After his last boxing match in 1994, 5 days before Christmas, Bora was sitting in his car, in a quiet suburban street, not far from his house. There were suspicions that he was waiting for a drug mule to drop off a shipment. Another car pulled up next to his, and a double-barrel sawn-off shotgun was pointed out the window at Bora.

Bora managed to throw himself down on the front seat of his car, preventing the shot from hitting him in the head when both barrels were fired directly at him. BIKIE EXECUTED. Bora managed to drive himself to the hospital, Over 100 buckshot pieces were pulled out of his body, But the doctors could not guarantee that they got all of them. When questioned by the police, Bora claimed he did not see the shooter’s face and could not remember what type of car the shooters used.


Bora soon recovered from this shooting but never professionally boxed again.
He moved to Melbourne for a while, living in a Church Street house in Richmond, that was owned by a member of the finks. While he was there, he hooked up with a drug dealer by the name of Traian Duma, Duma supplied Bora with four ounces of heroin, One ounce Bora paid for. The other three ounces were on credit.

The only problem was that the Victorian police, in partnership with the New South Wales Police, and the South Australian Drug Task Force, had been tracking Dumas. They even managed to get listening devices into his car. At 9 pm on 18 November 1997, Victorian Police raided the Church street Richmond safe house and arrested Bora.

Two days later, on 20 November, Bora was extradited back to South Australia, He was held in custody for just over three months before being released on bail.


One of the conditions of his bail was that he wore a tracking bracelet on his ankle.
Over the next few months, he was spotted at the Adelaide Casino and also at the Royal Hotel at Henley Beach without his tracker bracelet around his ankle.

On 18 September, he was seen at a Henly Beach card club, once again without his tracker around his ankle. On the same day he was seen on the other side of Henley Beach road directly opposite the card club, The person who reported the sighting said they he seemed to be in a heated argument with two members of the Finks motorcycle club

Monday 21 September 1998, at around 11 pm, Bora received a phone call at his Mile End home. He got a friend to give him a lift to the Apollo 11 club, at 87 Torrens Road, Brompton..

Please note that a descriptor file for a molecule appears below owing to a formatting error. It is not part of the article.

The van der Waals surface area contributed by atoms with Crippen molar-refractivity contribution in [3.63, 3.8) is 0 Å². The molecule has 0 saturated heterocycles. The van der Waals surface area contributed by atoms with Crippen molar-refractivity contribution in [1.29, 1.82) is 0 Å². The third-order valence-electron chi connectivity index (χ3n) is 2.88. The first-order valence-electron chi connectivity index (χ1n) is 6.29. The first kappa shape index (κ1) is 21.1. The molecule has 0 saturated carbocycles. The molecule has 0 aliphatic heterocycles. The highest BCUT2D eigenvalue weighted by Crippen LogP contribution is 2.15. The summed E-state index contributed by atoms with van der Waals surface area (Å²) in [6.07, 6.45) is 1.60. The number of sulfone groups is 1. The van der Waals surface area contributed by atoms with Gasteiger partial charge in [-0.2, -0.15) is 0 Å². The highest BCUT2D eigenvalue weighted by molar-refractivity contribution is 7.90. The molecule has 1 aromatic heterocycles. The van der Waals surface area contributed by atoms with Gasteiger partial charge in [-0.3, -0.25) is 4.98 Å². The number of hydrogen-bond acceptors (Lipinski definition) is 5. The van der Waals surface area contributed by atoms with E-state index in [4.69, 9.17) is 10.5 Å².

When they arrived, Bora got out of the car and walked up to the public phonebox on the footpath infront of what was then a Food-Land supermarket (At the time of writing this, the supermarket is branded as a FOOD WORKS store.) He made a phone call then walked back to the car, told the driver to disappear and to come back in half an hour. As the driver left, he thought he saw another car pull up and two men get out.


Four shots rang out. Boras driver checked his rear-vision mirror in time to see one man running back to the car and the car speeding off
The driver turned his car around and returned to where he found Bora dead on the footpath with four high powered bullets in him. One of the bullets passed right through him and through the phone box.
By the time ambulance arrived, Bora was pronounced dead, aged just 30 years old.

The bullet hole remained in that phonebox until around 2010. I personally have been in that phone box and seen the bullet hole.
Bora’s sister, Lora, is featured in episode 10 of this podcast in an episode named WARLORD BIKIE THROWN OVERBOARD ALIVE. a couple of weeks after Bora was killed, Lora was walking down the footpath, less than 1 km from where Bora was killed, when someone drove past and fired a handgun at Lora, hitting her in the arm. It did no major damage, but Lora took this as a warning.

At the time of the writing of this episode, Almost 25 years after the event, No one has been charged for Bora Altintas’s murder. There was a couple of suspects that police looked into thoroughly but those suspects were later discounted. There is a $200 000 reward for information leading to an arrest.